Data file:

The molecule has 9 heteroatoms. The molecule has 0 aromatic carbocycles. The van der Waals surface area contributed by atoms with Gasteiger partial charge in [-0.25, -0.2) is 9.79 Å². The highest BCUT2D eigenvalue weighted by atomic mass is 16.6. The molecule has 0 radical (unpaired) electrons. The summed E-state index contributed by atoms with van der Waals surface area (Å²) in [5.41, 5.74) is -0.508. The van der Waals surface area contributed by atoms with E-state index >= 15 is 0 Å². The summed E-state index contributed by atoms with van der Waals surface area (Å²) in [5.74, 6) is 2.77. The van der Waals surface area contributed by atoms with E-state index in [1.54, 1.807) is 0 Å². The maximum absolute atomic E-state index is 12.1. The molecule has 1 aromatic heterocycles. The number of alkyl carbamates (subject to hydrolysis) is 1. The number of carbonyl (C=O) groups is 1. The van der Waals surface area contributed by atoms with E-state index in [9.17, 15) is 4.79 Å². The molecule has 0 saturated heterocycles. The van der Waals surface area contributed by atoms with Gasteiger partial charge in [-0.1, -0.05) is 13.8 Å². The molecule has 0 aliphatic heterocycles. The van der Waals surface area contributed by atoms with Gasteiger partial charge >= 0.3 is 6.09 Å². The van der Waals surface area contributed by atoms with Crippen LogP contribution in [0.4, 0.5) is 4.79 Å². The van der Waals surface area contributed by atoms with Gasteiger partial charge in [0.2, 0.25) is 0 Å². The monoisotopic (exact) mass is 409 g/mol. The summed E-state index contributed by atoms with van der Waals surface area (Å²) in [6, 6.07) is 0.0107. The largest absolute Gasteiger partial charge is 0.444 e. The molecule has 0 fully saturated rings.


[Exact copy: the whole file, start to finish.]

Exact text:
The molecule has 9 heteroatoms. The molecule has 0 aromatic carbocycles. The van der Waals surface area contributed by atoms with Gasteiger partial charge in [-0.25, -0.2) is 9.79 Å². The highest BCUT2D eigenvalue weighted by atomic mass is 16.6. The molecule has 0 radical (unpaired) electrons. The summed E-state index contributed by atoms with van der Waals surface area (Å²) in [5.41, 5.74) is -0.508. The van der Waals surface area contributed by atoms with E-state index >= 15 is 0 Å². The summed E-state index contributed by atoms with van der Waals surface area (Å²) in [5.74, 6) is 2.77. The van der Waals surface area contributed by atoms with E-state index in [1.54, 1.807) is 0 Å². The maximum absolute atomic E-state index is 12.1. The molecule has 1 aromatic heterocycles. The number of alkyl carbamates (subject to hydrolysis) is 1. The number of carbonyl (C=O) groups is 1. The van der Waals surface area contributed by atoms with E-state index in [9.17, 15) is 4.79 Å². The molecule has 0 saturated heterocycles. The van der Waals surface area contributed by atoms with Gasteiger partial charge in [-0.1, -0.05) is 13.8 Å². The molecule has 0 aliphatic heterocycles. The van der Waals surface area contributed by atoms with Gasteiger partial charge >= 0.3 is 6.09 Å². The van der Waals surface area contributed by atoms with Crippen LogP contribution in [0.4, 0.5) is 4.79 Å². The van der Waals surface area contributed by atoms with Gasteiger partial charge in [0.2, 0.25) is 0 Å². The monoisotopic (exact) mass is 409 g/mol. The summed E-state index contributed by atoms with van der Waals surface area (Å²) in [6, 6.07) is 0.0107. The largest absolute Gasteiger partial charge is 0.444 e. The molecule has 0 fully saturated rings.